Windows Admin Center is a locally deployed, browser-based app for managing servers, clusters, hyper-converged infrastructure, and Windows 10 PCs. If you ever asked yourself if Windows Admin Center (WAC) runs on Windows Server Core, the answer is yes. Run and install Windows Admin Center on Windows Server Core, simply copy the MSI installer to the Windows Server, or download it directly. If you are running Windows Server in a Hyper-V virtual machine, PowerShell Direct and be very handy to copy files using the VMBus from the Hyper-V host to the virtual machine.
Download Windows Admin Center (WAC) from here. You can simply use the following commands on your Hyper-V host to copy a file using PowerShell Direct.
$cred = Get-Credential $s = New-PSSession -VMName WindowsServerInsider -Credential $cred Copy-Item -Path .\WindowsAdminCenterPreview1908.msi -ToSession $s -Destination "C:\Users\Administrator"
Now you can run the MSI installer for Windows Admin Center. There is also an unattended option for WAC on Windows Server Core. You can find more about installing WAC here.
After the installation has finished you can now remotely access the Windows Admin Center web portal form your workstation. However, if you install the new Microsoft Edge Insider Preview, which runs on Windows Server Core as well. You can access the console form your local machine. Don’t do that in production, but it is great if you are running demos or you need to troubleshoot the installation.
You can download the Microsoft Edge Insider from here. Thanks to Jeff Woolsey for the tip.
The new Edge runs on Windows, Windows Server and yes, even Server Core. So, if you need WAC, running locally on Server Core… pic.twitter.com/1Allk4hD61
— Jeff Woolsey (@WSV_GUY) August 21, 2019
If you want to know more about Windows Admin Center check out my blog post and the Microsoft Docs. If you have any questions, please let me know in the comments. By the way, also make sure that you check out the Windows Admin Center Hybrid features, which allows you to easily connect Azure services.Tags: Install WAC, Install WAC on Server Core, Microsoft, Microsoft Edge, Microsoft Edge Server Core, PowerShell Direct, Server Core, WAC, Windows Admin Center, Windows Server, Windows Server 2019, Windows Server Core Last modified: September 11, 2019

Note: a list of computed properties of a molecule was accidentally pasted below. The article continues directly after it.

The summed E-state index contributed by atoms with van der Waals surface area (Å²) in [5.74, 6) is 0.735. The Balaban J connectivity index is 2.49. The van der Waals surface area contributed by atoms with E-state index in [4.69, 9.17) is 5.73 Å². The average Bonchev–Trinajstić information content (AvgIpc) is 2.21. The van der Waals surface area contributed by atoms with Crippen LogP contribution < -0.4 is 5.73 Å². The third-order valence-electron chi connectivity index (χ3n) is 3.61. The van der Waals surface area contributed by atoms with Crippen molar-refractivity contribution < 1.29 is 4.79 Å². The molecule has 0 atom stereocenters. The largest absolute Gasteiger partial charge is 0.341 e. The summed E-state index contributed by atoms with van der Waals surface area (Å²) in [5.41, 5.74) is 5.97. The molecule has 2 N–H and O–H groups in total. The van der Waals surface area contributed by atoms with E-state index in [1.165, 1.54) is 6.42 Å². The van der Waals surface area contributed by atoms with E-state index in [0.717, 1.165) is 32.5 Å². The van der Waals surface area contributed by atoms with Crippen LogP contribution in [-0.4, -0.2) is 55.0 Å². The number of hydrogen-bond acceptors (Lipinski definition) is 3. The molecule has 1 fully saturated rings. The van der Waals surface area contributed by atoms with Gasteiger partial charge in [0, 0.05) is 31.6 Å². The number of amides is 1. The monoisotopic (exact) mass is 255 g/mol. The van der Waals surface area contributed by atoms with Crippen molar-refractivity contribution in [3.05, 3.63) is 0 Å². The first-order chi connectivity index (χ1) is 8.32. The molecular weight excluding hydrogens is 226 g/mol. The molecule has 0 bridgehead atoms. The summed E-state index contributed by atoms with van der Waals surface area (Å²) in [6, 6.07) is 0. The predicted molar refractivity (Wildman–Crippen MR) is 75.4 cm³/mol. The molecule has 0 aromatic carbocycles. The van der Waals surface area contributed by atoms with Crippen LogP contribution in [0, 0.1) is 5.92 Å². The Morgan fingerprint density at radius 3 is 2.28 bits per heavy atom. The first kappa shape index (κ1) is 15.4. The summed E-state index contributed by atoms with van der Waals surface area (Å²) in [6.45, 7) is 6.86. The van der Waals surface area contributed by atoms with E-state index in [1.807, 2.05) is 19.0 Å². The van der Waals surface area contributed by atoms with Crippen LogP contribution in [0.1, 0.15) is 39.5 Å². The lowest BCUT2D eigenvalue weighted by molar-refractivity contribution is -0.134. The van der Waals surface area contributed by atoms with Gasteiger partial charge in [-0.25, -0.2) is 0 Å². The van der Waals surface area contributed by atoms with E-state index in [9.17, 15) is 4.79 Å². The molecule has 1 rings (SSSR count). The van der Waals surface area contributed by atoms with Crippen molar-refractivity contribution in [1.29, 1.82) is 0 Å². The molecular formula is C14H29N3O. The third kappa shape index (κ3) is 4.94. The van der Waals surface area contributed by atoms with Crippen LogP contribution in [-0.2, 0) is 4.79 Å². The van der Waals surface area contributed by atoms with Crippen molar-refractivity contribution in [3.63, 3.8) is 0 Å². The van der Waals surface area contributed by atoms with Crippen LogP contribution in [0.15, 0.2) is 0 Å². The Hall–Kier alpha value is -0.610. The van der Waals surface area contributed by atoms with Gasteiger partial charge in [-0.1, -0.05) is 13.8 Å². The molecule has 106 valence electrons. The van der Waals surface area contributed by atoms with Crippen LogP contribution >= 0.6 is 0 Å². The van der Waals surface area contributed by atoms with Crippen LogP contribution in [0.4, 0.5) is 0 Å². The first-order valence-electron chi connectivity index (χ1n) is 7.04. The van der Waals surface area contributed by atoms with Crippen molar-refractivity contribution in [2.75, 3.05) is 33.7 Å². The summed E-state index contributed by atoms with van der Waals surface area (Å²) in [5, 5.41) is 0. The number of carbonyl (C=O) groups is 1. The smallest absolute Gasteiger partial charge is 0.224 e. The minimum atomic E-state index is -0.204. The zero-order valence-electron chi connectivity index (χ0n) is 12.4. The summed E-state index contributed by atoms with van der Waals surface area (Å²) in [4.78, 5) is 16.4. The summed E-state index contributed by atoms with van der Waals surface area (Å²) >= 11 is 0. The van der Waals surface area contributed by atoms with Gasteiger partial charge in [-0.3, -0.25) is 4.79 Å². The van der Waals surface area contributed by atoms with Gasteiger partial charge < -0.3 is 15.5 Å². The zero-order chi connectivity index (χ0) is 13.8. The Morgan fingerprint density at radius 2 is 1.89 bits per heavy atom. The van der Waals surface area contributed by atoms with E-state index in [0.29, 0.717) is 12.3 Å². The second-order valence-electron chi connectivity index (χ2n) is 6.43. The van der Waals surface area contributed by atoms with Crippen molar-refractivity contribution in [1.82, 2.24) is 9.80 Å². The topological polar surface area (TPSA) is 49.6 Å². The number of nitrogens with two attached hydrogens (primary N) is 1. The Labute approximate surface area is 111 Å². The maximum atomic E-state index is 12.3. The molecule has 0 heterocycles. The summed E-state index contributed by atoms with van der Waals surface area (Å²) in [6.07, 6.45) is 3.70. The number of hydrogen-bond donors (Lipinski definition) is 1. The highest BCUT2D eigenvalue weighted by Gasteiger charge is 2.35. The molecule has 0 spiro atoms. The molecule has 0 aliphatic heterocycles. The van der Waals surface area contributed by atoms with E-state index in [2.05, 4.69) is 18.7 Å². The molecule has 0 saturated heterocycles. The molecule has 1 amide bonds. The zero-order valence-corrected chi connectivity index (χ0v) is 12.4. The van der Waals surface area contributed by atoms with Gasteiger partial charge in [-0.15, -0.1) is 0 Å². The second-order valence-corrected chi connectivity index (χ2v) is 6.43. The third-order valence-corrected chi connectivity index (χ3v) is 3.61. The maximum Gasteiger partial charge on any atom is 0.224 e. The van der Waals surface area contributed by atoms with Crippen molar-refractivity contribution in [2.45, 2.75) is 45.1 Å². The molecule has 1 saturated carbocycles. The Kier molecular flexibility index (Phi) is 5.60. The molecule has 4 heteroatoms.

Thank you! This was one of the most pressing things that I needed to know before I could fully recommend core for the small shops we work with. When the network/firewall is hosed and you don’t remember all the commands, knowing you can install some kind of local GUI administration is a big relief!
Great to hear! Thanks Emily
I cant seem to find out if and how I can access the VMs from the local machine using a type 1 VM like hyper-v 2019.
I need 3 different images on each machine (2 win 1 Linux) and installing Window 10 type 2 hypervisor and then 3 VMs has 2 downsides, First it eats up more resources and 2nd it takes 3 license instead of 2.
I have a lab where I have to have the institutions official image (part of a domain and locked down hard) but also need a 2nd copy so the students can have full access so they can learn Windows/IT. Right now they cant even use control panel.
Dual boot would work but would require a lot of re-boots. I have been a fan of the idea of a type 1 VM system longer than Hyper-v has existed. In the early 90’s OS/2 2.x had VMs to run dos and dos programs. It was type 2 and as it was just dos it probably didnt matter, but I thought about what is now called type 1 as a better idea so naturally I went there to solve the problem, but once installed – I got stuck because I didn’t know you cant do anything locally. From what I just read in this article following these steps you can manage locally but can you use the VMs locally :-D ? The machines can are not server based but should have no problem running the set up described.
If not would either Virtualbox or VMware work instead ?
I cant seem to find an answer anywhere and you are very close and on point.